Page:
It's as if the carbon, which comes from the waxy material plants generate to protect their foliage from sun and weather, has been going into a bank account where only deposits are being made and virtually no withdrawals.
Modelers of the Earth's carbon cycle, who've worked on the assumption that this type of carbon remains in the soils only 1,000 to 10,000 years before microorganisms return it to the atmosphere as carbon dioxide, will need to revise their thinking if findings reported in the Nov. 24 issue of Science are typical of other northern forests.
"Our results about the resilience of this particular kind of carbon suggest that the turnover time of this carbon pool may be 10,000 to 100,000 years," says Rienk Smittenberg, a research associate with the University of Washington School of Oceanography and lead author of the paper. He did the work while at the Royal Netherlands Institute of Sea Research.
Soils harbor the third-largest pool of carbon in the world behind the carbon locked deep in the Earth as fossil fuel oils and coal and the carbon that is dissolved in the world's oceans.
In soils, the more edible kinds of carbon from plants are quickly digested by bacteria and turned back into carbon dioxide. But about half the organic carbon in soils is less edible or protected from the bacteria, making it ultimately responsible for long-term carbon storage on land, the authors say.
This carbon pool is not likely to have a role in offsetting increased greenhouse carbon dioxide in the atmosphere any time soon because of the very slow processes at work, Smittenberg says. Instead a better estimate of how long that carbon persists in soils is important for modelers interested in carbon reserves on a timescale of 1,000 years or who are interested in changing carbon storage on land through time as vegetation changes.
For this work, the researchers obtained sediment cores from Saanich Inlet, a fjord on Vancouver Island in British Columbia. There low-temperature oxygen-starved bottom waters help preserve annual layers of sediments, some no less than a half-inch thick, that include matter from forest soils carried by water into the inlet.
Smittenberg used organic chemistry to isolate the plant wax molecules from other kinds of carbon, such as that derived from marine algae. Co-author Tim Eglinton of Woods Hole Oceanographic Institution did the radiocarbon testing.
Today's soils are comprised of a mix of organic matter that is 11,000 years old, zero years old from today's input and every age in between, Smittenberg says. The average age of the resilient waxy carbon is 5,500 years right now.
"It is likely that at least some of the resilient carbon has disappeared from the soils," he says. "It wouldn't be possible, for instance, to measure any in the fjord sediments if some of it hadn't eroded away," he says. "But this loss is relatively small compared to what is staying in the soils and the addition of more resilient organic matter.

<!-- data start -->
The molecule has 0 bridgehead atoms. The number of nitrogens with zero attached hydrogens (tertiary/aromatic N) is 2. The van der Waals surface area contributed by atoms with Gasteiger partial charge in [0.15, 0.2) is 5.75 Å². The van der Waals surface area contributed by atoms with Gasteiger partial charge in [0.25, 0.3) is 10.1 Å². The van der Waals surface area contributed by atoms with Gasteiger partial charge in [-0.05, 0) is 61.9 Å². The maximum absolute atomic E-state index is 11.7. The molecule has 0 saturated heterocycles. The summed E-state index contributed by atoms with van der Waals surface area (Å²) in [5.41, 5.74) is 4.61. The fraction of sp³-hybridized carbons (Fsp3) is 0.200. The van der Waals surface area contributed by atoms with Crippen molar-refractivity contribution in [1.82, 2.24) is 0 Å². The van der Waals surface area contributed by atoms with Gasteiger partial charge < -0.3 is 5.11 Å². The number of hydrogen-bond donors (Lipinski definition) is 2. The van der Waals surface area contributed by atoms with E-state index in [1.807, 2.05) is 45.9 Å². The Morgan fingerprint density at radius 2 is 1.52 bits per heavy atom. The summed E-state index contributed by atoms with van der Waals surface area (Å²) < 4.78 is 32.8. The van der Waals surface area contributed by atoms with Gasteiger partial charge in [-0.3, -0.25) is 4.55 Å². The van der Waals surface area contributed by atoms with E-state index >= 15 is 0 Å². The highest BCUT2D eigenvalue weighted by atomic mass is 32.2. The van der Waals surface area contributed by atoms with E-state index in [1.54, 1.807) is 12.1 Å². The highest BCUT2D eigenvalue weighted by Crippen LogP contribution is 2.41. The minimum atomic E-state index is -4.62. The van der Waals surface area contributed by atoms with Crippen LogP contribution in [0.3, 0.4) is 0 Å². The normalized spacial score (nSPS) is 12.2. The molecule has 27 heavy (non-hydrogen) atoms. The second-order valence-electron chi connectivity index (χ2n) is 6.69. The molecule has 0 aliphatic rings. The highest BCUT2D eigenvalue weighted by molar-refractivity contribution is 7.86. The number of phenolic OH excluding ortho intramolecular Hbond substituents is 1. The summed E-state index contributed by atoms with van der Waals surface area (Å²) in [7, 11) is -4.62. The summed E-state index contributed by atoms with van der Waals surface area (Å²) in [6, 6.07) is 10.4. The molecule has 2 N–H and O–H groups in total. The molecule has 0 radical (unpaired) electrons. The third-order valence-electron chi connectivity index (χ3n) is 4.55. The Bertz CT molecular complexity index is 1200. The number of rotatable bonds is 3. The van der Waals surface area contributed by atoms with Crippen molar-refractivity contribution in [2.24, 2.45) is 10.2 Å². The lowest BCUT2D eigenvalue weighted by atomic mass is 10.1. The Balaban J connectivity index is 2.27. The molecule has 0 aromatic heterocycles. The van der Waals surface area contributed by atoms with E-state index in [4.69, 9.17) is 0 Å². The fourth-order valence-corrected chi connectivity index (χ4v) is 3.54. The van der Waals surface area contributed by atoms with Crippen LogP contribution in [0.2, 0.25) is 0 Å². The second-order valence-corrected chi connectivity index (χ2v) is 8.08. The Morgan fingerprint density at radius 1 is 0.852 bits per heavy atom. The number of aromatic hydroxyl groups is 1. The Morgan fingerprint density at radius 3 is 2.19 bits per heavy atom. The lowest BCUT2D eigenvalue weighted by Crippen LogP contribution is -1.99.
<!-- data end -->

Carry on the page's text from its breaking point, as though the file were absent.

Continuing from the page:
"Thus the system is far from equilibrium as current models assume," he says.
If the findings hold true in other northern forests, it would put the terrestrial biosphere in a more prominent position as a slow but progressively important atmospheric carbon sink on geologic time scales. It could even influence current predictions about carbon cycling and soil carbon storage in response to increasing amounts of carbon dioxide in the atmosphere, the co-authors conclude.
Sandra Hines | EurekAlert!
Supercomputing helps researchers understand Earth's interior
23.05.2017 | University of Illinois College of Liberal Arts & Sciences
How is climate change affecting fauna in the Arctic?
22.05.2017 | Alfred-Wegener-Institut, Helmholtz-Zentrum für Polar- und Meeresforschung
An international team of physicists has monitored the scattering behaviour of electrons in a non-conducting material in real-time. Their insights could be beneficial for radiotherapy.
We can refer to electrons in non-conducting materials as ‘sluggish’. Typically, they remain fixed in a location, deep inside an atomic composite. It is hence...
Two-dimensional magnetic structures are regarded as a promising material for new types of data storage, since the magnetic properties of individual molecular building blocks can be investigated and modified. For the first time, researchers have now produced a wafer-thin ferrimagnet, in which molecules with different magnetic centers arrange themselves on a gold surface to form a checkerboard pattern. Scientists at the Swiss Nanoscience Institute at the University of Basel and the Paul Scherrer Institute published their findings in the journal Nature Communications.
Ferrimagnets are composed of two centers which are magnetized at different strengths and point in opposing directions. Two-dimensional, quasi-flat ferrimagnets...
An Australian-Chinese research team has created the world's thinnest hologram, paving the way towards the integration of 3D holography into everyday...
In the race to produce a quantum computer, a number of projects are seeking a way to create quantum bits -- or qubits -- that are stable, meaning they are not much affected by changes in their environment. This normally needs highly nonlinear non-dissipative elements capable of functioning at very low temperatures.
In pursuit of this goal, researchers at EPFL's Laboratory of Photonics and Quantum Measurements LPQM (STI/SB), have investigated a nonlinear graphene-based...
Dental plaque and the viscous brown slime in drainpipes are two familiar examples of bacterial biofilms. Removing such bacterial depositions from surfaces is...
23.05.2017 | Event News
22.05.2017 | Event News
17.05.2017 | Event News
23.05.2017 | Physics and Astronomy
23.05.2017 | Life Sciences
23.05.2017 | Medical Engineering